Liked by 2 people

    1. I didn’t know you were a teenager, Tiana! I learned something new today! 😀 And I’m really excited for you to comment on this discussion.

      Ah, but dystopian and scifi are different things, remember. Publishers did publish a ton of dystopian. So much of it infact, that they now lump dystopian and scifi together as a single genre, which is garbage. But I think it’s because they do lump them together that they believe they can’t publish any more scifi because it’s all dystopian – aka they’re all idiots who don’t apparently read anything. :/

      Liked by 2 people

  4. Oh, i honestly don’t know why they think it’s not for teens. When i was a teen, i looooved sci-fi. Although they were not YA books, i have to mention that. I think i would have liked even the Martian back then…
    If i remember right, most of my friends / classmates were reading other, non sci-fi stuff (if anything), so i was always the odd one out.

    There are so many different styles of sci-fi. Declaring that young readers don’t like it just sounds ignorant.

    Liked by 1 person

    1. It really does sound ignorant, doesn’t it, Norrie? It’s really a shame because offering young readers scifi stories could actually make them more interested in science, especially women who generally end losing their interest in science by college. I think it has a place. And there are DEFINITELY people who will read it. Maybe not as many as fantasy or contemporary, but horror still has a market. So why can’t scifi?

      Liked by 2 people

  5. I think that science fiction these days is treated as the hollywood film for the geeks that like a bit of action and adventure, spaceships blowing up and that kind of thing. This rubs of on publishers who see that no one who is younger wants to read this as it’s more interesting to watch it.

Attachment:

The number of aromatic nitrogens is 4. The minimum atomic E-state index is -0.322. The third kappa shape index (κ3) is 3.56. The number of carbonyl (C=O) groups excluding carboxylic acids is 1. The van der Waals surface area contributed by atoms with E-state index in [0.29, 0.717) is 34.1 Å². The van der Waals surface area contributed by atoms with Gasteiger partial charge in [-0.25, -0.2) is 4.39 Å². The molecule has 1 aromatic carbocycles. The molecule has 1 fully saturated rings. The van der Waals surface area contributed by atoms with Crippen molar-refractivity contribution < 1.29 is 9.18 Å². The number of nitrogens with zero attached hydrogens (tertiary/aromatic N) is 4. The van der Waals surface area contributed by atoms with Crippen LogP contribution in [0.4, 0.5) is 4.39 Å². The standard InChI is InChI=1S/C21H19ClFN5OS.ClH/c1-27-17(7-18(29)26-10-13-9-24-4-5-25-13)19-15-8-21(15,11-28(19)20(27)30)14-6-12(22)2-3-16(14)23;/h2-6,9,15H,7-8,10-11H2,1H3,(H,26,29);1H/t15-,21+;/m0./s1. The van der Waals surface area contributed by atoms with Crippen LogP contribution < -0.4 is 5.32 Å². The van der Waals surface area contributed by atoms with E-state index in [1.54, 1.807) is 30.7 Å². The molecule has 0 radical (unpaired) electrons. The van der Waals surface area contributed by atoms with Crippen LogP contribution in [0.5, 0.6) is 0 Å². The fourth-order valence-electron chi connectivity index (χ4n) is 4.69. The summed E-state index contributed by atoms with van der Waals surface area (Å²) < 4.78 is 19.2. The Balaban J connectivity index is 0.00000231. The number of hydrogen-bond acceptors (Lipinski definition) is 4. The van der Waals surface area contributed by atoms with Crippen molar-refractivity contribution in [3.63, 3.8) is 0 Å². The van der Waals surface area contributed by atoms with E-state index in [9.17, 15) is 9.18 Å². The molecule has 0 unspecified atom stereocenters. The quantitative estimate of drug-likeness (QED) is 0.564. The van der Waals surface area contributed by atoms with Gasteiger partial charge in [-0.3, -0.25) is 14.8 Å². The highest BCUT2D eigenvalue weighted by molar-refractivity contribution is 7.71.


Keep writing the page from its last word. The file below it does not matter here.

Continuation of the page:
Perhaps also it could be that the great idea’s of Clarke and Asimov are gone and that young people won’t be into it? I guess it really boils down to their perception of what Sci-Fi is.

    Liked by 1 person

    1. Oh, definitely. It has a lot to do with the perception of what scifi is and it’s nothing like Asimov anymore. I don’t think many younger readers now would be interested in reading Asmiov as the story-telling style has changed so much since then. However, the new style of story-telling is very interactive, very exciting, and it offers the same amount of action, world-building, and character development as any of the fantasy or contemporary books. And if young readers can understand advanced magical rules, they can totally understand new science, too. They are smart. Don’t tell me science is above them.

      Liked by 1 person

      1. Science isn’t above them at all. I think the change is that these big minds like Asimov would write down their big ideas in a story and were respected sir it. These days it has changed and it’s not seen in the same light.

        Liked by 2 people

        1. Mm. This is definitely likely given the conversation we had with Rowena yesterday because she verified that scifi is looked down upon, but she made it sound like fantasy was too. So why is fantasy still promoted so highly??

          Liked by 1 person